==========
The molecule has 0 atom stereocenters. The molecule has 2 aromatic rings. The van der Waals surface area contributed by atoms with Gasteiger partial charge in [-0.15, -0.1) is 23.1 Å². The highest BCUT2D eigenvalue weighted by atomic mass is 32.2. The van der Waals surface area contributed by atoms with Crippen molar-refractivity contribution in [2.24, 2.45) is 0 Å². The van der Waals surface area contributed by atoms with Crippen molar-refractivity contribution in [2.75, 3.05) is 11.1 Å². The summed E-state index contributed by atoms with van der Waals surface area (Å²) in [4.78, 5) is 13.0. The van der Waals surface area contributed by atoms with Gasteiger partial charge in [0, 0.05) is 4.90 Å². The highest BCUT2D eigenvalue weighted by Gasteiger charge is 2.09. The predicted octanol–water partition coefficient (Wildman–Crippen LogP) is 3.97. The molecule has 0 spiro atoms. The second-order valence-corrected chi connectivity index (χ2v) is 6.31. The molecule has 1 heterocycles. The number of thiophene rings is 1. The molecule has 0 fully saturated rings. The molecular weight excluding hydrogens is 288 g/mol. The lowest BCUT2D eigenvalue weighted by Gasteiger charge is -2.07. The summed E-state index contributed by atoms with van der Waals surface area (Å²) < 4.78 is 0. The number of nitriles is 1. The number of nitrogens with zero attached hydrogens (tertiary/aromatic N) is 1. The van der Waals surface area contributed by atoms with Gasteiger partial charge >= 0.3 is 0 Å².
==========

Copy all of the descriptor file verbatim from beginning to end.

The molecule has 0 atom stereocenters. The molecule has 2 aromatic rings. The van der Waals surface area contributed by atoms with Gasteiger partial charge in [-0.15, -0.1) is 23.1 Å². The highest BCUT2D eigenvalue weighted by atomic mass is 32.2. The van der Waals surface area contributed by atoms with Crippen molar-refractivity contribution in [2.24, 2.45) is 0 Å². The van der Waals surface area contributed by atoms with Crippen molar-refractivity contribution in [2.75, 3.05) is 11.1 Å². The summed E-state index contributed by atoms with van der Waals surface area (Å²) in [4.78, 5) is 13.0. The van der Waals surface area contributed by atoms with Gasteiger partial charge in [0, 0.05) is 4.90 Å². The highest BCUT2D eigenvalue weighted by Gasteiger charge is 2.09. The predicted octanol–water partition coefficient (Wildman–Crippen LogP) is 3.97. The molecule has 0 spiro atoms. The second-order valence-corrected chi connectivity index (χ2v) is 6.31. The molecule has 1 heterocycles. The number of thiophene rings is 1. The molecule has 0 fully saturated rings. The molecular weight excluding hydrogens is 288 g/mol. The lowest BCUT2D eigenvalue weighted by Gasteiger charge is -2.07. The summed E-state index contributed by atoms with van der Waals surface area (Å²) < 4.78 is 0. The number of nitriles is 1. The number of nitrogens with zero attached hydrogens (tertiary/aromatic N) is 1. The van der Waals surface area contributed by atoms with Gasteiger partial charge >= 0.3 is 0 Å².